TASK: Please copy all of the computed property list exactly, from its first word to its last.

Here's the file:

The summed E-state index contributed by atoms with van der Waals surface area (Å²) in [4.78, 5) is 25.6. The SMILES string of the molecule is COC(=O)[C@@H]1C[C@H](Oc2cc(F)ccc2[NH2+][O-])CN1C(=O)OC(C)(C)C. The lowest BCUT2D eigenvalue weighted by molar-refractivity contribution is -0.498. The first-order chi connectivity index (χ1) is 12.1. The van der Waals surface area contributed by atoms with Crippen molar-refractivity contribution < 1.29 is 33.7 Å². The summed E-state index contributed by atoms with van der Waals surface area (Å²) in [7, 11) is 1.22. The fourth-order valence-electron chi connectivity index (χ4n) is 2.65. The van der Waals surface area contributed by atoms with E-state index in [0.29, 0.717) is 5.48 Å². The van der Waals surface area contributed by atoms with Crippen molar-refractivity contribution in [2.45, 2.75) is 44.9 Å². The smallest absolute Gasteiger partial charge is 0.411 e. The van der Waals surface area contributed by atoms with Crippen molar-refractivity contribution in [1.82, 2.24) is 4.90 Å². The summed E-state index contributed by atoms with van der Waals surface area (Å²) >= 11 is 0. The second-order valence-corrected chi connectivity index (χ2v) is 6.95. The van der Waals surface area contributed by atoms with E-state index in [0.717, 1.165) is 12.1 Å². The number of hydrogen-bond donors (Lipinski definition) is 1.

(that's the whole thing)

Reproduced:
The summed E-state index contributed by atoms with van der Waals surface area (Å²) in [4.78, 5) is 25.6. The SMILES string of the molecule is COC(=O)[C@@H]1C[C@H](Oc2cc(F)ccc2[NH2+][O-])CN1C(=O)OC(C)(C)C. The lowest BCUT2D eigenvalue weighted by molar-refractivity contribution is -0.498. The first-order chi connectivity index (χ1) is 12.1. The van der Waals surface area contributed by atoms with Crippen molar-refractivity contribution < 1.29 is 33.7 Å². The summed E-state index contributed by atoms with van der Waals surface area (Å²) in [7, 11) is 1.22. The fourth-order valence-electron chi connectivity index (χ4n) is 2.65. The van der Waals surface area contributed by atoms with E-state index in [0.29, 0.717) is 5.48 Å². The van der Waals surface area contributed by atoms with Crippen molar-refractivity contribution in [2.45, 2.75) is 44.9 Å². The smallest absolute Gasteiger partial charge is 0.411 e. The van der Waals surface area contributed by atoms with Crippen molar-refractivity contribution in [1.82, 2.24) is 4.90 Å². The summed E-state index contributed by atoms with van der Waals surface area (Å²) >= 11 is 0. The second-order valence-corrected chi connectivity index (χ2v) is 6.95. The van der Waals surface area contributed by atoms with E-state index in [0.717, 1.165) is 12.1 Å². The number of hydrogen-bond donors (Lipinski definition) is 1.